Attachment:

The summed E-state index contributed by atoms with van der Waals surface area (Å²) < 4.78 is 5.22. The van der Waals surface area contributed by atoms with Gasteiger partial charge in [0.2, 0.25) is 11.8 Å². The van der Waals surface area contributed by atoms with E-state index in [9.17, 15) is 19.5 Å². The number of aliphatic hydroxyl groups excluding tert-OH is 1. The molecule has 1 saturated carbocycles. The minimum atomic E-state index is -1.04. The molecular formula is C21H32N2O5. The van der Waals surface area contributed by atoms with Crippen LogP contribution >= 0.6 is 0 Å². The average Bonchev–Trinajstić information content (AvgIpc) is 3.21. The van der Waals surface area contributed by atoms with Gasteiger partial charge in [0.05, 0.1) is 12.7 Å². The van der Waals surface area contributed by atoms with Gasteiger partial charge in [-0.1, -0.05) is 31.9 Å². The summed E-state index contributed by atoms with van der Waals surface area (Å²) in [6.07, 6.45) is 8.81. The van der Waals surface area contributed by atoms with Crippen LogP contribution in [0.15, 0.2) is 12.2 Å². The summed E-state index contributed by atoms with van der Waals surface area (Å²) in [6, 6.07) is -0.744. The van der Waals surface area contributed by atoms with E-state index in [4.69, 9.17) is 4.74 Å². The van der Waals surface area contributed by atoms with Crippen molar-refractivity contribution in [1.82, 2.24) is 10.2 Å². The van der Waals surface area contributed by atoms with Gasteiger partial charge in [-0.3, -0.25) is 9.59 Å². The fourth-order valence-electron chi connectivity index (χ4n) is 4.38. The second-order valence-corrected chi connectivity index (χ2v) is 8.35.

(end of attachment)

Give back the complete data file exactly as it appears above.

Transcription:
The summed E-state index contributed by atoms with van der Waals surface area (Å²) < 4.78 is 5.22. The van der Waals surface area contributed by atoms with Gasteiger partial charge in [0.2, 0.25) is 11.8 Å². The van der Waals surface area contributed by atoms with E-state index in [9.17, 15) is 19.5 Å². The number of aliphatic hydroxyl groups excluding tert-OH is 1. The molecule has 1 saturated carbocycles. The minimum atomic E-state index is -1.04. The molecular formula is C21H32N2O5. The van der Waals surface area contributed by atoms with Crippen LogP contribution >= 0.6 is 0 Å². The average Bonchev–Trinajstić information content (AvgIpc) is 3.21. The van der Waals surface area contributed by atoms with Gasteiger partial charge in [0.05, 0.1) is 12.7 Å². The van der Waals surface area contributed by atoms with Gasteiger partial charge in [-0.1, -0.05) is 31.9 Å². The summed E-state index contributed by atoms with van der Waals surface area (Å²) in [6.07, 6.45) is 8.81. The van der Waals surface area contributed by atoms with Crippen LogP contribution in [0.15, 0.2) is 12.2 Å². The summed E-state index contributed by atoms with van der Waals surface area (Å²) in [6, 6.07) is -0.744. The van der Waals surface area contributed by atoms with E-state index in [4.69, 9.17) is 4.74 Å². The van der Waals surface area contributed by atoms with Crippen molar-refractivity contribution in [1.82, 2.24) is 10.2 Å². The van der Waals surface area contributed by atoms with Gasteiger partial charge in [-0.3, -0.25) is 9.59 Å². The fourth-order valence-electron chi connectivity index (χ4n) is 4.38. The second-order valence-corrected chi connectivity index (χ2v) is 8.35.